“Communicating about adult education, particularly in the area of basic education, means breaking taboos: that learning how to read, write or calculate after initial education is not a shame,” said Michael Sommer, project manager of the LEK-AE project. The reasons why adults do not have these skills are manifold. While some may not have acquired sufficient skills during their years of school education, for instance due to learning difficulties, others may have simply “forgotten” these skills because they never really needed them in their private and professional lives. For many people, going back to education after initial education constitutes a big hurdle.
The LEK-AE project aims to equip adult education professionals and practitioners with journalistic skills to raise awareness about the role of adult education in contributing to social inclusion, active citizenship and wellbeing – and breaking taboos around going back to learning.
“With the LEK-AE project, we aim to equip adult education professionals and practitioners with journalistic skills to raise awareness of stakeholders and the general public about the role of adult education in contributing to social inclusion, active citizenship and wellbeing, to name just a few benefits,” said Mr. Sommer. “This could be a way to clear barriers around adult learning, and to reach out to those who are furthest away from learning.”
Raffaela Kihrer from EAEA, one of the partners in the LEK-AE project, introducing the first exercise of the workshop
New curriculum for professionalisation of adult education staff
“Adult education organisations and institutions are often quite small and do not have specialised staff for external communication. However, we see that there is a need for it, and one way out is to train adult education professionals themselves to share their experience more widely,” said Wilfried Frei, partner in the LEK-AE project. All materials developed in the project – a curriculum in 6 modules, including a simulation game, an introduction to using webinars in adult education, as well as a communication guide for adult education professionals – were tried and tested during workshops in several European countries. The final meeting and multiplier event of the project, taking place in Berlin on 8 June in the framework of the annual EBSN conference, aimed to present the almost final results of the project.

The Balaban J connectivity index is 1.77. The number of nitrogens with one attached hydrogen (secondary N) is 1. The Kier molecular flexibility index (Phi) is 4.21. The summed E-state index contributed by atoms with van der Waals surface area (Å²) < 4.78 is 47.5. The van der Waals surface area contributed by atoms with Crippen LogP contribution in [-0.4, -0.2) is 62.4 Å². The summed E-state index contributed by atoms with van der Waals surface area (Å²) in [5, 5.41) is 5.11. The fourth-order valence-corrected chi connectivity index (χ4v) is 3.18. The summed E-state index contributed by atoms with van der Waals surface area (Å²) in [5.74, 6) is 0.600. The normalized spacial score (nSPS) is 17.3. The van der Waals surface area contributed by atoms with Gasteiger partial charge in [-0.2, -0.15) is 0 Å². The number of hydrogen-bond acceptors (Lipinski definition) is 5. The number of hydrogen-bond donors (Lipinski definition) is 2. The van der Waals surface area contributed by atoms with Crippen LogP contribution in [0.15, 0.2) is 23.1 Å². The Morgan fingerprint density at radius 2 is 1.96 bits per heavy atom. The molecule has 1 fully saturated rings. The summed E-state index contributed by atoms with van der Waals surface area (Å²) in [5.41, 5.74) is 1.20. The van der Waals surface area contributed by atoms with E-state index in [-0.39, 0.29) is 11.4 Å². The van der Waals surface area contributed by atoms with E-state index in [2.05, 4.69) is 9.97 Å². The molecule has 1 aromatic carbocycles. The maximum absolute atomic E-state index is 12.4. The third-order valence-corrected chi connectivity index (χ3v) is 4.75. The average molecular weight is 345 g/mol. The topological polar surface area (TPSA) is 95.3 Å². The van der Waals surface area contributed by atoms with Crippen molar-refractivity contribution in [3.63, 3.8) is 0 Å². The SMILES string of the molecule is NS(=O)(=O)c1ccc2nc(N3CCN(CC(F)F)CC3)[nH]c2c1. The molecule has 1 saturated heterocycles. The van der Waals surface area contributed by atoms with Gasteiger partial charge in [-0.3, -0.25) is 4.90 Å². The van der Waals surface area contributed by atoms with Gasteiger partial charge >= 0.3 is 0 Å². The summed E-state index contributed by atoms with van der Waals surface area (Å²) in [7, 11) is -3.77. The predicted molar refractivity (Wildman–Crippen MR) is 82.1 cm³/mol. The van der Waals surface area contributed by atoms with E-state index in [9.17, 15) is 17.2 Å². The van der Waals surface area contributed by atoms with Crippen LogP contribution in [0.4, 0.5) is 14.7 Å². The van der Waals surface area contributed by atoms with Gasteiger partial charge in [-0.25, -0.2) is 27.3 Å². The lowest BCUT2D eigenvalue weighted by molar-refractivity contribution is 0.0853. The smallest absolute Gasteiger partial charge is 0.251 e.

During an interactive workshop, adult educators and other adult education professionals were invited to try out a part of the curriculum and explore why there is a need for more external communication about their work. In one of the exercises, participants had to search for articles about adult education in a large selection of daily newspapers to find out more about the portrayal of adult learning in the media. “I had never realised that there are hardly any relevant articles about it in the newspapers, despite a few small advertisements of language schools,” said one participant, pointing out the issue at hand.
Adult education professionals sometimes lack confidence in their skills and believe that their work is not ‘newsworthy’. The impact of their work, though, proves the opposite.
While there are specialised media on adult education – such as the ELM Magazine, or national platforms and magazines such as erwachsenenbildung.at or the German Catholic journal “Erwachsenenbildung”, alongside the news section on EPALE – the general media do not report widely about adult education and any developments in this field. An exception are reports on language classes for refugees and migrants; however, they rarely shed light on other offers of non-formal adult education.
Testing one of the modules of the LEK-AE curriculum: Raising awareness about the presence and portrayal of adult education in the media
“One very positive outcome of our project would be if adult education institutions used our materials for internal trainings, and motivate their staff to write articles for EPALE or other platforms, and maybe even approach other media,” said Mr Sommer. “Adult education professionals sometimes lack confidence in their skills and believe that their work is not ‘newsworthy’. The impact of their work, though, proves the opposite.” Professionalisation of adult education staff is key not only for improving the quality of their work, but also to reach out to new target groups.
The materials developed in the LEK-AE project are now available at the project website.
More information: LEK-AE